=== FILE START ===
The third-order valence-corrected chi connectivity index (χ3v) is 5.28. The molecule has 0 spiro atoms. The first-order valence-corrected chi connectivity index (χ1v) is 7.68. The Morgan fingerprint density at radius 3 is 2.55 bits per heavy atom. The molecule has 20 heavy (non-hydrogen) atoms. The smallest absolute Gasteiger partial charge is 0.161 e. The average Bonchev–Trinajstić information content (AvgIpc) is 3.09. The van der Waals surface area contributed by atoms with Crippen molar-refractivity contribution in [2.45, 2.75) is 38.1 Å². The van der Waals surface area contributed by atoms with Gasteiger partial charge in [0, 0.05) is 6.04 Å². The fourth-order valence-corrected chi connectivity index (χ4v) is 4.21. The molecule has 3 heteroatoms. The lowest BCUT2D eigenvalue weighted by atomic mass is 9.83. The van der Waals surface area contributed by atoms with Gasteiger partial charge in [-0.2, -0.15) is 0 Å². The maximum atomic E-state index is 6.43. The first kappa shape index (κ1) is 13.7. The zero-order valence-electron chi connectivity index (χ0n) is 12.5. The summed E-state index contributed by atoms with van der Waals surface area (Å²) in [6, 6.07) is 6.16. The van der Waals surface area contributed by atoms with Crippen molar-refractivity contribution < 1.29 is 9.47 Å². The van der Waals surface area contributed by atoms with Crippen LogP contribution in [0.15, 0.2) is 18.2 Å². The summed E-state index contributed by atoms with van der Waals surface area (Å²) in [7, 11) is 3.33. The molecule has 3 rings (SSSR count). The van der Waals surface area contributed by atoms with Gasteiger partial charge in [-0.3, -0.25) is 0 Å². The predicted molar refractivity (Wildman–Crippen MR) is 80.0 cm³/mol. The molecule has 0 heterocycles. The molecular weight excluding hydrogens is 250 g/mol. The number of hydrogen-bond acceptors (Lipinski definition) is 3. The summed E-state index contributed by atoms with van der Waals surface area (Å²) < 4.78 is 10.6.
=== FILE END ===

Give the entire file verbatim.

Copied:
The third-order valence-corrected chi connectivity index (χ3v) is 5.28. The molecule has 0 spiro atoms. The first-order valence-corrected chi connectivity index (χ1v) is 7.68. The Morgan fingerprint density at radius 3 is 2.55 bits per heavy atom. The molecule has 20 heavy (non-hydrogen) atoms. The smallest absolute Gasteiger partial charge is 0.161 e. The average Bonchev–Trinajstić information content (AvgIpc) is 3.09. The van der Waals surface area contributed by atoms with Crippen molar-refractivity contribution in [2.45, 2.75) is 38.1 Å². The van der Waals surface area contributed by atoms with Gasteiger partial charge in [0, 0.05) is 6.04 Å². The fourth-order valence-corrected chi connectivity index (χ4v) is 4.21. The molecule has 3 heteroatoms. The lowest BCUT2D eigenvalue weighted by atomic mass is 9.83. The van der Waals surface area contributed by atoms with Gasteiger partial charge in [-0.2, -0.15) is 0 Å². The maximum atomic E-state index is 6.43. The first kappa shape index (κ1) is 13.7. The zero-order valence-electron chi connectivity index (χ0n) is 12.5. The summed E-state index contributed by atoms with van der Waals surface area (Å²) in [6, 6.07) is 6.16. The van der Waals surface area contributed by atoms with Crippen molar-refractivity contribution < 1.29 is 9.47 Å². The van der Waals surface area contributed by atoms with Crippen LogP contribution in [0.15, 0.2) is 18.2 Å². The summed E-state index contributed by atoms with van der Waals surface area (Å²) in [7, 11) is 3.33. The molecule has 3 rings (SSSR count). The van der Waals surface area contributed by atoms with Gasteiger partial charge in [-0.3, -0.25) is 0 Å². The predicted molar refractivity (Wildman–Crippen MR) is 80.0 cm³/mol. The molecule has 0 heterocycles. The molecular weight excluding hydrogens is 250 g/mol. The number of hydrogen-bond acceptors (Lipinski definition) is 3. The summed E-state index contributed by atoms with van der Waals surface area (Å²) < 4.78 is 10.6.